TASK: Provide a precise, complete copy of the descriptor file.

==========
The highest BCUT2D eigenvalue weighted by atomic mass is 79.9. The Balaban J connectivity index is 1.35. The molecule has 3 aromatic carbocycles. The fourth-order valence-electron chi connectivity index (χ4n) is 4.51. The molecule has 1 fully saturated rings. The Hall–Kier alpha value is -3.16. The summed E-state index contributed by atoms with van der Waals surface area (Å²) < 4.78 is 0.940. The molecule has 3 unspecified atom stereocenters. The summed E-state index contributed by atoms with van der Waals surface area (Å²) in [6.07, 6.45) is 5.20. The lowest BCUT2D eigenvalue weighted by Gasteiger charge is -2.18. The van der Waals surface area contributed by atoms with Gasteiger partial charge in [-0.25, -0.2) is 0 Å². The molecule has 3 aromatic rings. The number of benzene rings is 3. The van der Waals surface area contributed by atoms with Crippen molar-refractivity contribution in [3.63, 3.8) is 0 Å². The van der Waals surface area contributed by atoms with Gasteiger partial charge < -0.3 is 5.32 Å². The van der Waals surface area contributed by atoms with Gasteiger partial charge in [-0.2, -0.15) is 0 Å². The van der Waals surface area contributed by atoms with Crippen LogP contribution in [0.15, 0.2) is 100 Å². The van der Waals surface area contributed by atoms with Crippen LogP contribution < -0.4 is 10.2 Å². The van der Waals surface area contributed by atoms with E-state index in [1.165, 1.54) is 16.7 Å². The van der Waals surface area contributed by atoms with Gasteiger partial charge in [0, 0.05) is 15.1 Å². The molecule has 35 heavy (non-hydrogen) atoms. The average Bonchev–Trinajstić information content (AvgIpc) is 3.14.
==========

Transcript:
The highest BCUT2D eigenvalue weighted by atomic mass is 79.9. The Balaban J connectivity index is 1.35. The molecule has 3 aromatic carbocycles. The fourth-order valence-electron chi connectivity index (χ4n) is 4.51. The molecule has 1 fully saturated rings. The Hall–Kier alpha value is -3.16. The summed E-state index contributed by atoms with van der Waals surface area (Å²) < 4.78 is 0.940. The molecule has 3 unspecified atom stereocenters. The summed E-state index contributed by atoms with van der Waals surface area (Å²) in [6.07, 6.45) is 5.20. The lowest BCUT2D eigenvalue weighted by Gasteiger charge is -2.18. The van der Waals surface area contributed by atoms with Gasteiger partial charge in [-0.25, -0.2) is 0 Å². The molecule has 3 aromatic rings. The number of benzene rings is 3. The van der Waals surface area contributed by atoms with Crippen molar-refractivity contribution in [3.63, 3.8) is 0 Å². The van der Waals surface area contributed by atoms with Gasteiger partial charge < -0.3 is 5.32 Å². The van der Waals surface area contributed by atoms with Gasteiger partial charge in [-0.2, -0.15) is 0 Å². The van der Waals surface area contributed by atoms with Crippen LogP contribution in [0.15, 0.2) is 100 Å². The van der Waals surface area contributed by atoms with Crippen LogP contribution < -0.4 is 10.2 Å². The van der Waals surface area contributed by atoms with E-state index in [1.165, 1.54) is 16.7 Å². The van der Waals surface area contributed by atoms with Gasteiger partial charge in [0, 0.05) is 15.1 Å². The molecule has 35 heavy (non-hydrogen) atoms. The average Bonchev–Trinajstić information content (AvgIpc) is 3.14.